Saturday, June 25, 2011

Broken Lines and Breakfast for Birds

My husband, daughter and I woke up early this morning, packed up my truck and headed off to Spencer Lake for an impromptu fishing trip. We picked up some nightcrawlers along the way, unloaded our gear and got down to the important business of relaxing and enjoying ourselves. My daughter was the first, and only, person to catch a fish all day.
 It was a windy, cool and overcast morning, and each time I cast my hook into the lake the choppy little waves carried my line right back to me in a matter of minutes. While my frustration was beginning to mount, I noticed a large bird flying towards me, seeming to blow in on the clouds as it circled past me and came to rest on the opposite bank of the little inlet I'd been angling in.

Slowly the bird, a Great Blue Heron, crept into the water, where it stood and peered intently into the choppy murk. I lost all interest in my fishing was transfixed; it's not often I get a chance to so closely observe such a large and beautiful creature in its natural habitat. As I silently looked on, the majestic bird patiently crept further into the lake until, in one sudden and graceful motion, it stretched out its bill into the water to snatch out a rather large, wriggling bass and carried it off into the brush on the bank. The whole act of watching this bird catch his breakfast was at once violent and moving and left me awed and breathless. I sat for a moment, feeling blessed for having been able to see a small sampling of life in the wild. Turning back to my fishing pole, I noticed my hook had gotten hopeless ensnared in the weeds. After a few minutes struggle, I had freed it and the heron had moved on as well. At least it was having better luck than I was.

I headed back to grab my coffee and find another place to fish and discovered a curious visitor when I arrived.
My daughter picked it up and carried it around for a little while, naming and playing with it the way children do with wild things that seem like they might be friendly. I cast my line in another part of the lake, got my line tangled in some rocks beneath the surface, and called my husband over to help me free it. Then I moved again, choosing another spot I thought looked still enough for the fish to bite. After just a few minutes, my bobber disappeared beneath the surface. In the excitement of the moment, I pulled too hard and the line snapped, sending my hook, line and bobber down into the depths with the rocks I had mistaken for a biting fish.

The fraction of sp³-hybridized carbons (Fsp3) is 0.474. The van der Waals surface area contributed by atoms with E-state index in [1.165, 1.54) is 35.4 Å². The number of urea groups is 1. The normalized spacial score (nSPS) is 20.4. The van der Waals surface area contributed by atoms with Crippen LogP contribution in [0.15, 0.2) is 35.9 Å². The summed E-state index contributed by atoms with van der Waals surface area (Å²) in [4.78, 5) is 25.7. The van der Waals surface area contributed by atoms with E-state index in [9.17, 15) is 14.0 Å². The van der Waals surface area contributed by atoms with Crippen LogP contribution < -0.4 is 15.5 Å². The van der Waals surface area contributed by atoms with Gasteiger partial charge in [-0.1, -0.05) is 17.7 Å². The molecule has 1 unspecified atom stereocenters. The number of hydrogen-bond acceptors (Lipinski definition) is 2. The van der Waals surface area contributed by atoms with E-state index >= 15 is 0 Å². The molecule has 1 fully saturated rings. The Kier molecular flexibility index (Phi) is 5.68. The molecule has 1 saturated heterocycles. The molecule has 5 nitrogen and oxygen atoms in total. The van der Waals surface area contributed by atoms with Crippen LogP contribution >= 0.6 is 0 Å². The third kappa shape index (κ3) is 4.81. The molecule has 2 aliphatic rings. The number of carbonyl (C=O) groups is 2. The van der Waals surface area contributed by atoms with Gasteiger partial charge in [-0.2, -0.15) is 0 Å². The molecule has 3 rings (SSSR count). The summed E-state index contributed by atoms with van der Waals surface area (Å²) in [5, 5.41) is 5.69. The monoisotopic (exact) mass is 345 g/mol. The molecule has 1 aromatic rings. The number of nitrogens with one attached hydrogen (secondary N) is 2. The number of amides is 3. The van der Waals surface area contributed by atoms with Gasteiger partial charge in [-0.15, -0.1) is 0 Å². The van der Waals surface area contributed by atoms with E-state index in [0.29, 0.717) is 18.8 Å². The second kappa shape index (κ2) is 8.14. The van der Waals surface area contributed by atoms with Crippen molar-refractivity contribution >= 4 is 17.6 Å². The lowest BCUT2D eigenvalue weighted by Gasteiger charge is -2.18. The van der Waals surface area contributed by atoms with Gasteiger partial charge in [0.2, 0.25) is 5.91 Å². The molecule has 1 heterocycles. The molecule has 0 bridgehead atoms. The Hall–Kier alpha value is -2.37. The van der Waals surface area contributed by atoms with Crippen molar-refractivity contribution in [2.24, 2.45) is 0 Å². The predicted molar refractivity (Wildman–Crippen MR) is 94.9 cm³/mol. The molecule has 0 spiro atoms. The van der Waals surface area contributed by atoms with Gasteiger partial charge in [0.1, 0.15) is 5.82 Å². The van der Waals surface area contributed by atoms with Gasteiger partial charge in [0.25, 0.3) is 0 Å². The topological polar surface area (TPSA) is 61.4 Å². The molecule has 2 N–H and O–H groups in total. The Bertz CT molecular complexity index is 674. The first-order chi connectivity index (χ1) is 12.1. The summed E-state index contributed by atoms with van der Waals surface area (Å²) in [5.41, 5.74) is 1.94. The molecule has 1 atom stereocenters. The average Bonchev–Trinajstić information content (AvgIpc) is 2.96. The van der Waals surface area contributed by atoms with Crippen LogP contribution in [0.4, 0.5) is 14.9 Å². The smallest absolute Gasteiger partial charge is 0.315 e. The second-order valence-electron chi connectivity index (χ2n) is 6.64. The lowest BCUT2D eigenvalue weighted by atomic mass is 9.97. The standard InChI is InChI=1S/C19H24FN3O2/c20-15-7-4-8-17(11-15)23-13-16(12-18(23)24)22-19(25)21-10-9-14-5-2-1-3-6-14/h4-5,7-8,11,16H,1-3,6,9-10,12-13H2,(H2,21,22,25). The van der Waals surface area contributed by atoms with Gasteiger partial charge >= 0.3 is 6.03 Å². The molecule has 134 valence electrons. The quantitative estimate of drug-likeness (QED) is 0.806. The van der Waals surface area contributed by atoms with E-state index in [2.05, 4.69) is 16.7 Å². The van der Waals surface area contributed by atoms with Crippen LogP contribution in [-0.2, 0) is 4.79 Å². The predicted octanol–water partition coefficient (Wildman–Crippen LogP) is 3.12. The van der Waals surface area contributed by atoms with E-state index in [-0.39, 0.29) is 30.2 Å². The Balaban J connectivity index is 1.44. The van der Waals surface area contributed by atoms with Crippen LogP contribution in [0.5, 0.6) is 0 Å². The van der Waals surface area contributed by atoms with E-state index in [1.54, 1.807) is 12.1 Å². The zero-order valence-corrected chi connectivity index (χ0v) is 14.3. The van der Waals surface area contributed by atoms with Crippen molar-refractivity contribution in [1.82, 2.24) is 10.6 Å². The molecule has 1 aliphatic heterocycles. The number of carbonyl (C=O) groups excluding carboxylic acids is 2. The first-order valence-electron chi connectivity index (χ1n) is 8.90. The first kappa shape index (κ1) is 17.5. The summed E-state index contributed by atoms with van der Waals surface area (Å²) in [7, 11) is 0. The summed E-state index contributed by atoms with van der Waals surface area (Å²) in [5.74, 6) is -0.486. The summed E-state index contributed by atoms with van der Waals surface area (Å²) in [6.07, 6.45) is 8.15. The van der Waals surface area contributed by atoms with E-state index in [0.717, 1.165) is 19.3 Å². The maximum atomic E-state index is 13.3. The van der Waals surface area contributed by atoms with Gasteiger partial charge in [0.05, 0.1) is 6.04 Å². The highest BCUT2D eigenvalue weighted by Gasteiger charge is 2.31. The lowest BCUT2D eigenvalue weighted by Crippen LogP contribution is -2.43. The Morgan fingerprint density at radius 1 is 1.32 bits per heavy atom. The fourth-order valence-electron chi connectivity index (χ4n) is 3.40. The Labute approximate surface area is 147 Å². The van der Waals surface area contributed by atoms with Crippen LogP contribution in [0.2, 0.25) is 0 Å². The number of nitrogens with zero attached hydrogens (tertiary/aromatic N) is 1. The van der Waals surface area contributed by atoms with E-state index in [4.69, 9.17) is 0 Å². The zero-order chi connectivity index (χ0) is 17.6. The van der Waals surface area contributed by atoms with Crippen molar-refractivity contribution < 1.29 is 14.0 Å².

My daughter had grown weary of fishing and said the caterpillar had bitten her and she was regretting having named it, so we left my husband to fish and went for a walk down the path. Here are a few of the other things we found as we explored:

After a short jaunt where we found lots of insects and geese and some very cool seed pods, we found my husband, wrapped up our fishing trip and got on with our Saturday.

Although the pictures don't really do it justice, it's been a very long time since I've felt so surrounded in peace, beauty and tranquility. Even though my fishing trip was far from a smashing success, it was an excellent chance to combat the Nature Deficit Disorder that's been defining my busy life lately. I feel inspired and refreshed and all it cost was some fishing line, a hook, a bobber and a few hours of my time. Thanks to a heron and some insects, I remembered why I love it here and that it's important to slow down and notice the little things.
Wishing you a week full of small, inspirational moments.

1 comment:

  1. What a great post! I love your writing....makes me want to run to the hardware store, get a fishing license (has been way, way too long since I fished!) pack my cooler and go! Thanks for the inspiration!